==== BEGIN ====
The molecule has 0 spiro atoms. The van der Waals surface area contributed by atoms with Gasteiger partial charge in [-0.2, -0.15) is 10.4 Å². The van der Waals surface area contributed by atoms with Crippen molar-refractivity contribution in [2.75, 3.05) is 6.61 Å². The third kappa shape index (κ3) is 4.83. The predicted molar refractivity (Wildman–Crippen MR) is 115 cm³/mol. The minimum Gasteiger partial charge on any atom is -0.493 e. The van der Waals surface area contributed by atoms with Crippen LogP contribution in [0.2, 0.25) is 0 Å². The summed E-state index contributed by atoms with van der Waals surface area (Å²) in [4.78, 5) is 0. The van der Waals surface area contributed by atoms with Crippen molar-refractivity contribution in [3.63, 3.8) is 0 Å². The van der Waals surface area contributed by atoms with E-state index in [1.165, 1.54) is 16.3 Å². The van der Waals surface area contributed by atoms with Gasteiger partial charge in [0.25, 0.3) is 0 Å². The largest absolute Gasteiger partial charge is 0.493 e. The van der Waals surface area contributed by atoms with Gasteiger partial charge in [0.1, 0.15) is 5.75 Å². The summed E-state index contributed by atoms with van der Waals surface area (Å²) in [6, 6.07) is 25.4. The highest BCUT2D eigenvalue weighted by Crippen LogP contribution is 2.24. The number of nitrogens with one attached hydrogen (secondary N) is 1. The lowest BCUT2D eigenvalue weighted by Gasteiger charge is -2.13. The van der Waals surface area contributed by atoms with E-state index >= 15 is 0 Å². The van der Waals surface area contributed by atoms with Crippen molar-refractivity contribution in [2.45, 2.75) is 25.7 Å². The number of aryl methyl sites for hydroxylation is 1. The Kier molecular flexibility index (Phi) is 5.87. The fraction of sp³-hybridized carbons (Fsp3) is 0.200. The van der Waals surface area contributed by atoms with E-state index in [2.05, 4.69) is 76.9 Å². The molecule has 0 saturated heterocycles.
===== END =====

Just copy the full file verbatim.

The molecule has 0 spiro atoms. The van der Waals surface area contributed by atoms with Gasteiger partial charge in [-0.2, -0.15) is 10.4 Å². The van der Waals surface area contributed by atoms with Crippen molar-refractivity contribution in [2.75, 3.05) is 6.61 Å². The third kappa shape index (κ3) is 4.83. The predicted molar refractivity (Wildman–Crippen MR) is 115 cm³/mol. The minimum Gasteiger partial charge on any atom is -0.493 e. The van der Waals surface area contributed by atoms with Crippen LogP contribution in [0.2, 0.25) is 0 Å². The summed E-state index contributed by atoms with van der Waals surface area (Å²) in [4.78, 5) is 0. The van der Waals surface area contributed by atoms with Crippen molar-refractivity contribution in [3.63, 3.8) is 0 Å². The van der Waals surface area contributed by atoms with E-state index in [1.165, 1.54) is 16.3 Å². The van der Waals surface area contributed by atoms with Gasteiger partial charge in [0.25, 0.3) is 0 Å². The largest absolute Gasteiger partial charge is 0.493 e. The van der Waals surface area contributed by atoms with Gasteiger partial charge in [0.1, 0.15) is 5.75 Å². The summed E-state index contributed by atoms with van der Waals surface area (Å²) in [6, 6.07) is 25.4. The highest BCUT2D eigenvalue weighted by Crippen LogP contribution is 2.24. The number of nitrogens with one attached hydrogen (secondary N) is 1. The lowest BCUT2D eigenvalue weighted by Gasteiger charge is -2.13. The van der Waals surface area contributed by atoms with E-state index >= 15 is 0 Å². The van der Waals surface area contributed by atoms with Crippen molar-refractivity contribution in [2.45, 2.75) is 25.7 Å². The number of aryl methyl sites for hydroxylation is 1. The Kier molecular flexibility index (Phi) is 5.87. The fraction of sp³-hybridized carbons (Fsp3) is 0.200. The van der Waals surface area contributed by atoms with E-state index in [2.05, 4.69) is 76.9 Å². The molecule has 0 saturated heterocycles.